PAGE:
During the 14th century, when England was at war with France, a period often referred to as the “Hundred Years War”, England’s king was Edward III. It was he who decided to form an elite body of knights and noblemen to preserve the principles of knighthood, chivalry and honour. He looked back into English legend and decided to call this elite corps “The Knights Of The Round Table”, emulating the stories of the legendary King Arthur and his knights.
This order was to be based at Windsor castle, probably the greatest castle in all England, in a purpose built hall occupying an area now an open quadrangle in the centre of the castle.
The hall was vast in size and housed a ‘segmented’ round table, (one built of connecting pieces), and in order that it could be extended as more knights were installed into the order.
The order was under command of his eldest son, Edward the ‘Black’ Prince of Wales. It did not flourish as was desired though and became replaced with the ‘Order of The Garter’ still in operation today.
Some of its members however continued to meet and keep alive the tradition. It was some of their descendants who, in the 18th century, formed a new order as the “Knights Of The Round Table”, which still flourishes today and is based in London.

One of its members was a Mr Frederick Glasscock, a wealthy industrialist who owned and ran a firm that manufactured custard powder. It was his desire to bring the ‘Order’ in to a more inclusive era and make it more accessible to others. This he managed to do and in 1927 he founded the present order and had it housed in a purpose built hall in Tintagel In north Cornwall called King Arthur’s Halls. It should be noted that it was rare for an order to be so housed as many were ‘journeying’ orders who met at various gentlemen’ s clubs in the London area.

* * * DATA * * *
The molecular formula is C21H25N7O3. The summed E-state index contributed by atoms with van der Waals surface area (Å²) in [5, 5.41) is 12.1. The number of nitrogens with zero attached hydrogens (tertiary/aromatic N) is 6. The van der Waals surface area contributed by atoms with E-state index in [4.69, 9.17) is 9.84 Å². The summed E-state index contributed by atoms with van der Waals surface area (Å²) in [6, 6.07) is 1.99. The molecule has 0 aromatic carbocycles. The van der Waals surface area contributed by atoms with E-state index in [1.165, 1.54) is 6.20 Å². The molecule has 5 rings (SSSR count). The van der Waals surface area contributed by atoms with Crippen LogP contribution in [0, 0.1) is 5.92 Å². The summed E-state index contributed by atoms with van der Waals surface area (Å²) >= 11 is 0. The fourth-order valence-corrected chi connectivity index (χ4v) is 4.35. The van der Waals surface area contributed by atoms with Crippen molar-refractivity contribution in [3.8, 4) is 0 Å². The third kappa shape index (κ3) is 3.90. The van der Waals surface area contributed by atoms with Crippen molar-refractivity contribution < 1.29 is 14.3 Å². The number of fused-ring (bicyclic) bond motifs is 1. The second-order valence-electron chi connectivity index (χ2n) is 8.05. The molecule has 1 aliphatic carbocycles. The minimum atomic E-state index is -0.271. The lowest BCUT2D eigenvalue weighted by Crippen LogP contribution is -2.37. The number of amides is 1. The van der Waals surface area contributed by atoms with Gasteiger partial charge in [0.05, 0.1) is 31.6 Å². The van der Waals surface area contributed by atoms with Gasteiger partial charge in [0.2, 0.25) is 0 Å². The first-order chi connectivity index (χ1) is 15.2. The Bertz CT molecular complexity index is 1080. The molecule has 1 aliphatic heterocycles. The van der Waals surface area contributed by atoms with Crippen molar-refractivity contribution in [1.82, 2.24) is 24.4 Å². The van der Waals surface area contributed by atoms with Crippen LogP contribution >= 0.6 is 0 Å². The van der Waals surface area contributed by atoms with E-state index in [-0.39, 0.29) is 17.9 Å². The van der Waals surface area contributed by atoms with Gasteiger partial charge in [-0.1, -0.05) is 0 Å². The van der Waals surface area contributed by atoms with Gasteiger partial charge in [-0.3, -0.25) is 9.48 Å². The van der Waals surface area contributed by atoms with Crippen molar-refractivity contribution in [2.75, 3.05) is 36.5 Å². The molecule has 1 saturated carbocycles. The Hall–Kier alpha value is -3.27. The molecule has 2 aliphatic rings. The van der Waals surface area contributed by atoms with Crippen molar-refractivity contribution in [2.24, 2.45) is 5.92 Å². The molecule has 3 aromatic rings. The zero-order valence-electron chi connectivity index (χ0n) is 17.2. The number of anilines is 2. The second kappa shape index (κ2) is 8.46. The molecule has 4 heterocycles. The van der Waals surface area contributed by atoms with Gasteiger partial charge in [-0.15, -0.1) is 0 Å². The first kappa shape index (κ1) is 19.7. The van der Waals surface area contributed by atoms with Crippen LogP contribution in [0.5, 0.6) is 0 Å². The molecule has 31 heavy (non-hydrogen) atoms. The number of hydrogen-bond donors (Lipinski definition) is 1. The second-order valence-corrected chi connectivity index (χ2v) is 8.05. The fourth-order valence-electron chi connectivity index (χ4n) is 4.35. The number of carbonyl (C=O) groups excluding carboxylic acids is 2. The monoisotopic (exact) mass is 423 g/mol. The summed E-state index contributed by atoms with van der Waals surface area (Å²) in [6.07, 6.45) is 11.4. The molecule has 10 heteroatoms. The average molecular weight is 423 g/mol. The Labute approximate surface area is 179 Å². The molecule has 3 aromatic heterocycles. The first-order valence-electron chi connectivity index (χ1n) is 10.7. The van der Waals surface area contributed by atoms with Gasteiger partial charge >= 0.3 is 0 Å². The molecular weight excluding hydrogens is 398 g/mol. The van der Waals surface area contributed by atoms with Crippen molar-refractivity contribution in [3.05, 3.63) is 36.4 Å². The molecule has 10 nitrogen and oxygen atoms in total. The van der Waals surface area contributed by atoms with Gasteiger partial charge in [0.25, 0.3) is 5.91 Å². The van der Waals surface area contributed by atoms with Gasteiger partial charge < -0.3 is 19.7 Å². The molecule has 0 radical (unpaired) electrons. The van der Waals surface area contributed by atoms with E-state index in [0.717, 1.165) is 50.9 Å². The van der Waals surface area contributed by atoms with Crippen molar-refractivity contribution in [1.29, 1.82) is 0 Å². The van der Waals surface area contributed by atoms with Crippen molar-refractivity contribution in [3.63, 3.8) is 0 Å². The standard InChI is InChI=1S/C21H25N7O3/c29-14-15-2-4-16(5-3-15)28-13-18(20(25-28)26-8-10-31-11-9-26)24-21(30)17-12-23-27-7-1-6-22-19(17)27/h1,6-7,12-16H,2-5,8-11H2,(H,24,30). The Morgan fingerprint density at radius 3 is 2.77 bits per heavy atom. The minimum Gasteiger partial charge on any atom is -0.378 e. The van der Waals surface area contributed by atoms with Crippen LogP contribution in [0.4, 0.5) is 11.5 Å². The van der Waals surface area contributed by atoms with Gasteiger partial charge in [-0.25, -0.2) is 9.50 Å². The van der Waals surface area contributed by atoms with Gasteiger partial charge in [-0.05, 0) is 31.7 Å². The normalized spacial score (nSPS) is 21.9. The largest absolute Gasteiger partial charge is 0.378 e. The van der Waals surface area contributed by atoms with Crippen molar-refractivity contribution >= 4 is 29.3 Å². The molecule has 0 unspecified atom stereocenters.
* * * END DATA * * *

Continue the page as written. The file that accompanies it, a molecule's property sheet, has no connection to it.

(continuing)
The ‘Halls’ once completed drew people from far and near and is still today the home of the ‘Order’. The ‘Halls’ are open to the public and attract many visitors every year who come to see not only the fine building but also the incredible stained glass windows which tell story of King Arthur and his Knights.

Today’s ‘Order’ (or Fellowship as it is more generally now known) still functions with the same ideals as the 14th century original; the preservation of chivalry, knighthood, gallantry and virtue. Now open to both men and women the ‘Order’ meets regularly for its annual formal dinner at the ‘Halls’ each June and now also includes in its activities the furtherance on studying the legends of Arthur and the Grail, plus its attendant subjects and some would say even more importantly, the ‘Order’ raises money for the “Acorn’s Children’s Hospice” which provides help and relief for children with life threatening illnesses and their families. The ‘Order’ also holds garden parties, cheese and wine evenings, library visits, historical displays (Particularly in Holland) and historical visits for its members.
The ‘Order’ has chapters in many countries of the world including Holland, America, Australia, Sweden, Bulgaria and even Japan. It is open to all who uphold its principles of knightly virtue and any can approach to join. Each country represented is governed by its appointed ‘Chapter Knight’ and each Chapter operates together with the ‘Central Chapter’ or ‘Mother Chapter’ based in England.

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THE FELLOWSHIP'S BADGE

The badge of The Fellowship is an interpretation of a stained glass window in King Arthur's Great Halls entitles 'The Seeker'

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